Project Cost:Rs 2000 (Project Report) Rs. 2500 (Synopsis + Project)
Can Be used in: HRM
Project Report Pages: 60-70 (Soft Copy Word format)
Delivery time: Within 12 hours for readymade project and 3 days for new project
Short Description: A STUDY ON EFFECTIVENESS OF ORGANISATION CLIMATE IN COMPANY (HR PROJECTS)
Organisations in the 21st century are facing more challenges than ever before. These challenges are not unique to any specific organisation or industry, but affect all organisations, regardless of their structure or size. Organisational climate in particular is constantly challenged by changes impacting organisations today (Nair, 2006). To survive and outdo their competitors, organisations are constantly seeking to improve their performance. Authors such as Brown and Leigh (1996) think that organisational climate is becoming more important than ever before because organisations need to ensure that those individuals who add value to the bottom line will want to stay in the organisation and will want to continue pouring their effort into their work to the benefit of the organisation.
According to Watkin and Hubbard (2003), high-performing organisations have climates with particular measurable characteristics, which has shown how organisational climate can directly account for up to 30% of the variance in key business performance measures. This is supported by research that examined the relationship between the way in which employees describe their work environments and the relative performance success of these environments (Wiley & Brooks, 2000). Watkin and Hubbard (2003, p. 380) contend that climate does make a difference to organisations’ performance because ‘it indicates how energising the work environment is for employees’. There is, however, clearly more to an organisation’s performance than an ‘energised employee’ or the presence of certain organisational and leadership characteristics: ‘productivity … also depends on the morale which governs discretionary effort – the willingness to go the extra mile’.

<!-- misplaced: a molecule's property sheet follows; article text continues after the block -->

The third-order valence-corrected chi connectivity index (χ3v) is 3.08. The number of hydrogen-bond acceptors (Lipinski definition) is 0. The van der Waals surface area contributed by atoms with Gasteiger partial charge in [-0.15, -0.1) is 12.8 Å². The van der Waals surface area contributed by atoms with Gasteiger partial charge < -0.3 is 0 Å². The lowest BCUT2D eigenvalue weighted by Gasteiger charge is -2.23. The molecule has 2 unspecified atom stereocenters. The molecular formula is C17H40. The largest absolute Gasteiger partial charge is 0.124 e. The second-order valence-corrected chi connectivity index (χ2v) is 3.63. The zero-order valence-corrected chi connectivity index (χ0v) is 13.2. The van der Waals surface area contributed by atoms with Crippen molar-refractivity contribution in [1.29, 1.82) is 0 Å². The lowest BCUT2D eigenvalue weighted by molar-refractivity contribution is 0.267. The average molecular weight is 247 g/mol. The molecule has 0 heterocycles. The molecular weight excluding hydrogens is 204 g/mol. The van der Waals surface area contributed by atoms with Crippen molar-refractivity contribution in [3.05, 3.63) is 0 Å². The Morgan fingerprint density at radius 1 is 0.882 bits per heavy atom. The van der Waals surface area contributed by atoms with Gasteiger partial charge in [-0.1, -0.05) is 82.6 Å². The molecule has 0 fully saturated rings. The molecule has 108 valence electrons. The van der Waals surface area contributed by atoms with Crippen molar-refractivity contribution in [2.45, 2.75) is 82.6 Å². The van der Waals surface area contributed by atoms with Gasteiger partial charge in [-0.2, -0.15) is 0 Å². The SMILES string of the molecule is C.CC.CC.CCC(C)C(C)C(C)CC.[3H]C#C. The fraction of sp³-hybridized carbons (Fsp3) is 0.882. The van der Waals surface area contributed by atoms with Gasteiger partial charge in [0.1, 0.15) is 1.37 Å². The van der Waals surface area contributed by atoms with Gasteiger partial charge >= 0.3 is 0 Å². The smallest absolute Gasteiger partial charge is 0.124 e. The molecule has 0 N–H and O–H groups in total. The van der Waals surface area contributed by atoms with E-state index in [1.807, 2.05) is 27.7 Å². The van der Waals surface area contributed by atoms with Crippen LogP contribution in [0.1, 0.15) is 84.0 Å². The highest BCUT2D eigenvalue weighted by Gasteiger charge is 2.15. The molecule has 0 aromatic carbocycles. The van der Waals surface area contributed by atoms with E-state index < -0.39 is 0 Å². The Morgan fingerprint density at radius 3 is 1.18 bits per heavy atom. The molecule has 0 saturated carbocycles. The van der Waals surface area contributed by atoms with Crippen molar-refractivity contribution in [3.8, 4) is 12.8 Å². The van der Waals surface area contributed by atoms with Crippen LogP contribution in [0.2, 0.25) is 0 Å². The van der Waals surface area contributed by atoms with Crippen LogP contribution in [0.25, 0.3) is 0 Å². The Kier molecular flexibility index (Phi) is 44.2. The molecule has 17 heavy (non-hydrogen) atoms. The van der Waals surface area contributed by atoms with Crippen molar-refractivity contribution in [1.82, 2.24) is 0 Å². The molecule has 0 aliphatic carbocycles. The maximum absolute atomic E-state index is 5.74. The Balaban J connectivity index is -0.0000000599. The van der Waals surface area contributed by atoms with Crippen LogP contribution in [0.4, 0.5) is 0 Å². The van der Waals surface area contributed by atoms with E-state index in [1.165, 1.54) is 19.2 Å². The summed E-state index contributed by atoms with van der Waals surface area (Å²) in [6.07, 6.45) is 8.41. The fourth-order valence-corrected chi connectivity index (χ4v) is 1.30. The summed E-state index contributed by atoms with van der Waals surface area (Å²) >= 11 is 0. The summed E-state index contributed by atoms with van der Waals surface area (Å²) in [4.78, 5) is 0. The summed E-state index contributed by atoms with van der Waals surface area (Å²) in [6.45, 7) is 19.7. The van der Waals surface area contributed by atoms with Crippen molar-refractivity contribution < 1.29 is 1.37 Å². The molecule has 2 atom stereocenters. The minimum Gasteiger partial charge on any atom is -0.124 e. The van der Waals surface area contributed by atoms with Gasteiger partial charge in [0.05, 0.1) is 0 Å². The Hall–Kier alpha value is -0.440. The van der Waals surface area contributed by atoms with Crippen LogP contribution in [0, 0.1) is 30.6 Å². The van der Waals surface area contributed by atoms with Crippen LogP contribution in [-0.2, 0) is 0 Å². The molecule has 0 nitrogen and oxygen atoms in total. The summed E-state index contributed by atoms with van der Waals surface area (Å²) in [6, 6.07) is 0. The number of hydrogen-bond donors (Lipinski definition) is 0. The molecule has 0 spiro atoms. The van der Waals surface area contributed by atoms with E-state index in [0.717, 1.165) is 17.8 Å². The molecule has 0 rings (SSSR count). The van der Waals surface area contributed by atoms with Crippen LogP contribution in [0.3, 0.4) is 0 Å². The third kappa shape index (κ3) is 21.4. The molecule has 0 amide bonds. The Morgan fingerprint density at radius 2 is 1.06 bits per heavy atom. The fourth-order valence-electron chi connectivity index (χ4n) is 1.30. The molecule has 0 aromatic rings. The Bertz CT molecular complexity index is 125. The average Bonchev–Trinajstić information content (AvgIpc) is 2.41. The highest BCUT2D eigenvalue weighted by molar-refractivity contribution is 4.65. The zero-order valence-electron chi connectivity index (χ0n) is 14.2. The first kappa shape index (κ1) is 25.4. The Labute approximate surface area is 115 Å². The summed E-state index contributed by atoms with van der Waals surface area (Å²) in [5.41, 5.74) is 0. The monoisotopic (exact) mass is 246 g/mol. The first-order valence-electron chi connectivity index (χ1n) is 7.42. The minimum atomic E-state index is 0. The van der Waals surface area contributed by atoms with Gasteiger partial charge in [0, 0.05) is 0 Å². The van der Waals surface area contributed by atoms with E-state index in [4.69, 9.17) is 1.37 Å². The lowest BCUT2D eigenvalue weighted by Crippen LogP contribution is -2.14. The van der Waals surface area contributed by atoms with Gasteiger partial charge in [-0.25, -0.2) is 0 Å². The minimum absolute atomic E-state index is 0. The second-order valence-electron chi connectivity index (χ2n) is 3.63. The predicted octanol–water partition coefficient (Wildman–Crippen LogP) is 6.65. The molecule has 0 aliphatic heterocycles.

Researchers have been interested in understanding how employees’ perceptions of the work environment influence their level of job satisfaction since Mayo’s (1933) studies at Western Electric. These studies found that environmental factors influence worker productivity and morale. Bisconti and Solomon (cited in Peek, 2003) report that an organisational climate that allows a high degree of autonomy and nurtures relationships among peers, supervisors and subordinates results in more satisfied workers.